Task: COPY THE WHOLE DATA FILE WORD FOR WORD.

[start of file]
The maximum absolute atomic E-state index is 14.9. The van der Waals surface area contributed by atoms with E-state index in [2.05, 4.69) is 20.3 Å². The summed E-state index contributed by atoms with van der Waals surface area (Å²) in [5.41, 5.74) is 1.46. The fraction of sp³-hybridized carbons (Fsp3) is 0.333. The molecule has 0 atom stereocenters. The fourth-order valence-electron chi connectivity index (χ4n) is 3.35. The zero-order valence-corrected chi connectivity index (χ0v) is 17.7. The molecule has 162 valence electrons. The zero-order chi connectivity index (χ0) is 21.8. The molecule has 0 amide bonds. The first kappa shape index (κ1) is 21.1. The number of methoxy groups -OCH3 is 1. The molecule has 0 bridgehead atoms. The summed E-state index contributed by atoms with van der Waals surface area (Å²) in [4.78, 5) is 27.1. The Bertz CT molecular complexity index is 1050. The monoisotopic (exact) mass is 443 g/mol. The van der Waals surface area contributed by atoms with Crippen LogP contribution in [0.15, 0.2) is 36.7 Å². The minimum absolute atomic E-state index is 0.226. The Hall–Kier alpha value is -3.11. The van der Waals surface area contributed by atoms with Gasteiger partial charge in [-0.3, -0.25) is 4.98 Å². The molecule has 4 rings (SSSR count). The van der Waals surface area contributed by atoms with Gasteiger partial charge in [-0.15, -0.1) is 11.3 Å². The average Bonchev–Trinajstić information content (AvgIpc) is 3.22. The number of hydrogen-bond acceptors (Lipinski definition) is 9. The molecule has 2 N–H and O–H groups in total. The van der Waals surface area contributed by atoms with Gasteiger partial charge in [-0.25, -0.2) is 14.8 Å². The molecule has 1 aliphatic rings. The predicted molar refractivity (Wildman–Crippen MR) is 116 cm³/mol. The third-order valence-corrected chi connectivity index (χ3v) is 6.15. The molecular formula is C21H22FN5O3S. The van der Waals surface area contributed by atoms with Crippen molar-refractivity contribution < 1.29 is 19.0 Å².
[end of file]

The maximum absolute atomic E-state index is 14.9. The van der Waals surface area contributed by atoms with E-state index in [2.05, 4.69) is 20.3 Å². The summed E-state index contributed by atoms with van der Waals surface area (Å²) in [5.41, 5.74) is 1.46. The fraction of sp³-hybridized carbons (Fsp3) is 0.333. The molecule has 0 atom stereocenters. The fourth-order valence-electron chi connectivity index (χ4n) is 3.35. The zero-order valence-corrected chi connectivity index (χ0v) is 17.7. The molecule has 162 valence electrons. The zero-order chi connectivity index (χ0) is 21.8. The molecule has 0 amide bonds. The first kappa shape index (κ1) is 21.1. The number of methoxy groups -OCH3 is 1. The molecule has 0 bridgehead atoms. The summed E-state index contributed by atoms with van der Waals surface area (Å²) in [4.78, 5) is 27.1. The Bertz CT molecular complexity index is 1050. The monoisotopic (exact) mass is 443 g/mol. The van der Waals surface area contributed by atoms with Crippen LogP contribution in [0.15, 0.2) is 36.7 Å². The minimum absolute atomic E-state index is 0.226. The Hall–Kier alpha value is -3.11. The van der Waals surface area contributed by atoms with Gasteiger partial charge in [-0.3, -0.25) is 4.98 Å². The molecule has 4 rings (SSSR count). The van der Waals surface area contributed by atoms with Gasteiger partial charge in [-0.15, -0.1) is 11.3 Å². The average Bonchev–Trinajstić information content (AvgIpc) is 3.22. The number of hydrogen-bond acceptors (Lipinski definition) is 9. The molecule has 2 N–H and O–H groups in total. The van der Waals surface area contributed by atoms with Gasteiger partial charge in [-0.25, -0.2) is 14.8 Å². The molecule has 1 aliphatic rings. The predicted molar refractivity (Wildman–Crippen MR) is 116 cm³/mol. The third-order valence-corrected chi connectivity index (χ3v) is 6.15. The molecular formula is C21H22FN5O3S. The van der Waals surface area contributed by atoms with Crippen molar-refractivity contribution < 1.29 is 19.0 Å².